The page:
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Facing Fears and Finding Hope

My name is Fay and I am married to Gordon. I am 80 years old. Gordon is 88 and the patriarch of the Longstaff clan in Australia.

Until early in 2014, life for us had largely been a very comfortable existence, with a small, but close family, a few good friends, many friendly acquaintances, a few crafty hobbies, and basic good health. Gordon and I spent many years taking long caravan-based holidays around our vast island, and when finances permitted, a few overseas journeys, as well. We both took for granted our ability to plan the next adventure without ever anticipating a time when this would no longer be possible.

Fast-forward to early 2014 and a birthday luncheon with friends in a favourite local eatery. Gordon suffered the first of what was to become many choking experiences. Scary, but eventually resolved without professional intervention.

Medical consultations followed including x-rays, barium tests and an endoscopy, which showed nothing more than a small ulcer, which was subsequently treated successfully.

We were told there was reduced sphincter action, ‘probably’ because a nerve had ‘failed’, causing swallowing to be inhibited. Advice consisted of just a few words, “Go home and get on with it and be thankful there is nothing serious (i.e., cancer)”! So we went home, and looked at each other, silently asking, “Now What?”

During the following month, Gordon shrank before my eyes, losing 20kg (~44 pounds). On the next GP visit, this fact alone caused the doctor to take notice, and he referred Gordon to a speech pathologist and a nutritionist.

All this time, no one even mentioned the word “Dysphagia” and when eventually someone did, we had to check the spelling. Now with a name, we could check for information on the Internet. Finally, a light was beginning to dawn.

Our computer became our New Best Friend. Pretty soon it became clear that in Australia, or at least in the rural area in which we live, there is a notable lack of knowledge or interest in swallowing disorders outside of nursing homes. The USA, Canada and Europe, on the other hand, have widely acknowledged the subject. Through the Internet, our personal understanding of Gordon’s problem and my role in helping him maintain weight and health, we gained confidence each day. He still has no appetite or interest in eating. Who could blame him? His meals have needed to become less solid, smoother, and softer as time goes by. His fluid intake also needs to be encouraged (called nagging) and my kitchen ingenuity, never a strong point, needs a regular injection of inspiration.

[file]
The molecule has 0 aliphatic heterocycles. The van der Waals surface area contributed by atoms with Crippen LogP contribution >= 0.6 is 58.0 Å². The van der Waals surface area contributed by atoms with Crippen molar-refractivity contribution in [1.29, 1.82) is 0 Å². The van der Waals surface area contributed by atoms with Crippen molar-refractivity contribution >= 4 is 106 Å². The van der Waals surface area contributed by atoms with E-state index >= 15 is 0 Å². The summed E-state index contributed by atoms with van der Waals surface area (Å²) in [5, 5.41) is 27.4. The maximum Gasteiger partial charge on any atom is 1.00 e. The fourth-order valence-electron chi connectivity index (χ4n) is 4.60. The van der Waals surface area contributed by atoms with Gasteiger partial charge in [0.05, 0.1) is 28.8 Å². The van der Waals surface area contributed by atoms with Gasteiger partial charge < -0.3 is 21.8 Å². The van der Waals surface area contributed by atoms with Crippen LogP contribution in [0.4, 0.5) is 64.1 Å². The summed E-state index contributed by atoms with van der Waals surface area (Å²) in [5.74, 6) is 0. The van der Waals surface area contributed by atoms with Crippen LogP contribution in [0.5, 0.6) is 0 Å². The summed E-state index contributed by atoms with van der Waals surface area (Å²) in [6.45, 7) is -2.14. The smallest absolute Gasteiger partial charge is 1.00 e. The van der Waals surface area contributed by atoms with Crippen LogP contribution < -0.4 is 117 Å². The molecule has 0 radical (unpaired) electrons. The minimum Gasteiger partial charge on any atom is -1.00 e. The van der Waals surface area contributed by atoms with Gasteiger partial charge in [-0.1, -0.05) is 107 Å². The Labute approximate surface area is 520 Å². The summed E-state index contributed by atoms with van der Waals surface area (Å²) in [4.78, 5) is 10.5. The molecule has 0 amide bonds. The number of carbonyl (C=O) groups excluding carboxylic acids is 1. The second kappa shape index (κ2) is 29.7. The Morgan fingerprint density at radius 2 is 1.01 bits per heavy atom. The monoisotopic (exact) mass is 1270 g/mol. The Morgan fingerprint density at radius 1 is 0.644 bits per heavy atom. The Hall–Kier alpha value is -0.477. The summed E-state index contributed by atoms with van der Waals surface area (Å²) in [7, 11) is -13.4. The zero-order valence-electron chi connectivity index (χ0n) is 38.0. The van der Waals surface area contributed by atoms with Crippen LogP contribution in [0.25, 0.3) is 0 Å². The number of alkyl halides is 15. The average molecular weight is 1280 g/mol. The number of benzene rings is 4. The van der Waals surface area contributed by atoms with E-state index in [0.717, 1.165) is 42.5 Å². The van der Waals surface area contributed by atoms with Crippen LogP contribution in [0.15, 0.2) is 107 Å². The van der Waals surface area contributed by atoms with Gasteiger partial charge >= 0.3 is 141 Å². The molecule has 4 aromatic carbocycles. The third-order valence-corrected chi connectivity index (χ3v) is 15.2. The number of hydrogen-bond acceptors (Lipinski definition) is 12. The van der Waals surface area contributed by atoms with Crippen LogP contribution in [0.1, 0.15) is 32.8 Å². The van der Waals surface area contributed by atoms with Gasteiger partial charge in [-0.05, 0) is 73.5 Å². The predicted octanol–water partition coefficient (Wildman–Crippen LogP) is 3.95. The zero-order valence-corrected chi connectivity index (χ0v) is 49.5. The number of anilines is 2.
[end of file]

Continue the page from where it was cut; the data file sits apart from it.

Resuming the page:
IMG_0642Many of these inspirations I gain from two wonderful American publications, “Soft Foods for Easier Swallowing”, by Sandra Woodruff and Leah Gilbert-Henderson, and “The Dysphagia Cookbook”, by Elayne Achilles. Recipes, Forewords, Prefaces and Introductions in each of these books probably saved my sanity. I’m also gaining confidence in translating American recipes into ‘Down Under’ equivalents.

Gordon is remarkably accepting of his situation, rarely voicing his lost enjoyment of a rare steak, a barbecued sausage, a traditional roast dinner, or any of the other treats now beyond his ability to swallow. Although I try to serve colourful, flavoursome, separate serves, small and as inviting as possible, we both acknowledge that our lives will not return to previous normality. We could gripe, but we rarely do, preferring to dwell on the positive aspects with which we are blessed.

Of course we are grateful that there is no serious cause for Gordon’s difficulties. Age is a factor we prefer to ignore. It’s wonderful that we still have friends and family in our lives, that we live in peace and security in this bountiful land, and of course, we are grateful that it’s possible to laugh and enjoy this new lifestyle in which we find ourselves.

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